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On Merging Identity Theory and Stress Research
Peggy A. Thoits
Social Psychology Quarterly
Vol. 54, No. 2 (Jun., 1991), pp. 101-112
Published by: American Sociological Association
Stable URL: http://www.jstor.org/stable/2786929
Page Count: 12
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In this paper I develop and discuss the concept of "identity-relevant stressors." Identities refer to individuals' conceptions of themselves in terms of the social roles that they enact (e.g., spouse, parent, worker, churchgoer, friend). An identity-relevant experience is one that threatens or, alternatively, enhances an identity that the individual values highly; identity-irrelevant experiences occur in roles that the individual does not value highly. This concept can help solve a problem in the stress literature, namely the inability of stress theory to account parsimoniously for social status differences in psychological distress. I propose that 1) individuals' identity structures (their hierarchical identity rankings) should vary systematically by social status; 2) because of differential resources, lower-status individuals should be exposed to proportionately more identity-threatening stressors and higher-status individuals to more identity-enhancing experience, and 3) variation in exposure to identity-relevant experiences should explain status differences in psychological distress more fully than conventional measures of life events and chronic strains. To illustrate the potential utility of this theoretical approach. I discuss gender and marital status differences in psychological distress as cases in point.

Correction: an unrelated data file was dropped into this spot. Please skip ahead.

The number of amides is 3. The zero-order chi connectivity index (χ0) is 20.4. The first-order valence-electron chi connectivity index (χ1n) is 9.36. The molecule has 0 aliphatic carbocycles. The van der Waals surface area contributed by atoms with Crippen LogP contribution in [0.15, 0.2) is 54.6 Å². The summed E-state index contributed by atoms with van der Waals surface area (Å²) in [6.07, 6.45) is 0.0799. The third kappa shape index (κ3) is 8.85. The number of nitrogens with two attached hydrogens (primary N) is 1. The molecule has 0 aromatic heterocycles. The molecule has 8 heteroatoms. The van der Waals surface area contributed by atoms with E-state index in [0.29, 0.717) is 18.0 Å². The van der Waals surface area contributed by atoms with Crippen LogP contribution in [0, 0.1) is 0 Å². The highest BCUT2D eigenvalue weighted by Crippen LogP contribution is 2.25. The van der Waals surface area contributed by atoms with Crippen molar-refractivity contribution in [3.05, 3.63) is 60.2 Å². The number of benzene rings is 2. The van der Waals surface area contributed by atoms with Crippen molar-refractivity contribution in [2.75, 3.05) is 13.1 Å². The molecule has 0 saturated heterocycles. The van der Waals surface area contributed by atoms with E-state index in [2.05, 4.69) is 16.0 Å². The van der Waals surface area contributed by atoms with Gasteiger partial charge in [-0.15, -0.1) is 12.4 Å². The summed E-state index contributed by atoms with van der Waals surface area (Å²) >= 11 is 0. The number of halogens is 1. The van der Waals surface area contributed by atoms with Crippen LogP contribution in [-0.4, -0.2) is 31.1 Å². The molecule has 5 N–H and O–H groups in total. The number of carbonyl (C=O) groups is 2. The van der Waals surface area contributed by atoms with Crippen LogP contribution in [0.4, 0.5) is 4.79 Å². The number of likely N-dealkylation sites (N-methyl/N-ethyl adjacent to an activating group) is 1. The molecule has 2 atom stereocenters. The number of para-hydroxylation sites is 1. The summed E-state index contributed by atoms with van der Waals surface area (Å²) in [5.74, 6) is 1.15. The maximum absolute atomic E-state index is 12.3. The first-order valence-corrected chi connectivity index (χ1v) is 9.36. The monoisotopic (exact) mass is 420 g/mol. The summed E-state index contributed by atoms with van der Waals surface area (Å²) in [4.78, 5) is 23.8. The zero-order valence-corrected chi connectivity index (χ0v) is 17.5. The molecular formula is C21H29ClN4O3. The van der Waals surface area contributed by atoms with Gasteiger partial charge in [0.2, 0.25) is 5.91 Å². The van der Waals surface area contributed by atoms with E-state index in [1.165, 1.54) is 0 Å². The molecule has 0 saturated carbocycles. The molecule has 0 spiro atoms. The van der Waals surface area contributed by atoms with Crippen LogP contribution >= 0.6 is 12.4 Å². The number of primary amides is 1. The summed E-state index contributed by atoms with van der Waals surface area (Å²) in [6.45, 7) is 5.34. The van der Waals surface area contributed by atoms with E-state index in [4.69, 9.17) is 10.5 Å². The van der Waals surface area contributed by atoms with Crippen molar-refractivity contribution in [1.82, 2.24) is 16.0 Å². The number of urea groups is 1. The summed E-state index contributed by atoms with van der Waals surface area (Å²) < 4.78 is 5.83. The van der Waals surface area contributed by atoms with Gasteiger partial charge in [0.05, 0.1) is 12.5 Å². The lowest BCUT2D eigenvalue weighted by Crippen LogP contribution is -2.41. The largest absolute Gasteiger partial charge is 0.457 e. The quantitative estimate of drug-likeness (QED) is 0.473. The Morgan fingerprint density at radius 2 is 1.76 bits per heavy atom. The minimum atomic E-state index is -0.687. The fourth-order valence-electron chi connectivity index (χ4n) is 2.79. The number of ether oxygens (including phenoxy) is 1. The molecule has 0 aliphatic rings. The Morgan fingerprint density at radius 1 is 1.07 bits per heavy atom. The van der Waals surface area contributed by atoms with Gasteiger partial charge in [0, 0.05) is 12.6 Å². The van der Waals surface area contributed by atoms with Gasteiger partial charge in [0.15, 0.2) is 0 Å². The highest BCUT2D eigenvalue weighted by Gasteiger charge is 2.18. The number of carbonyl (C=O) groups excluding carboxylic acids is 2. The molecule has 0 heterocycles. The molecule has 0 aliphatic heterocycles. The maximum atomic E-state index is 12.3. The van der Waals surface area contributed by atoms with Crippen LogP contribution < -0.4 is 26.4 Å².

Social Psychology Quarterly © 1991 American Sociological Association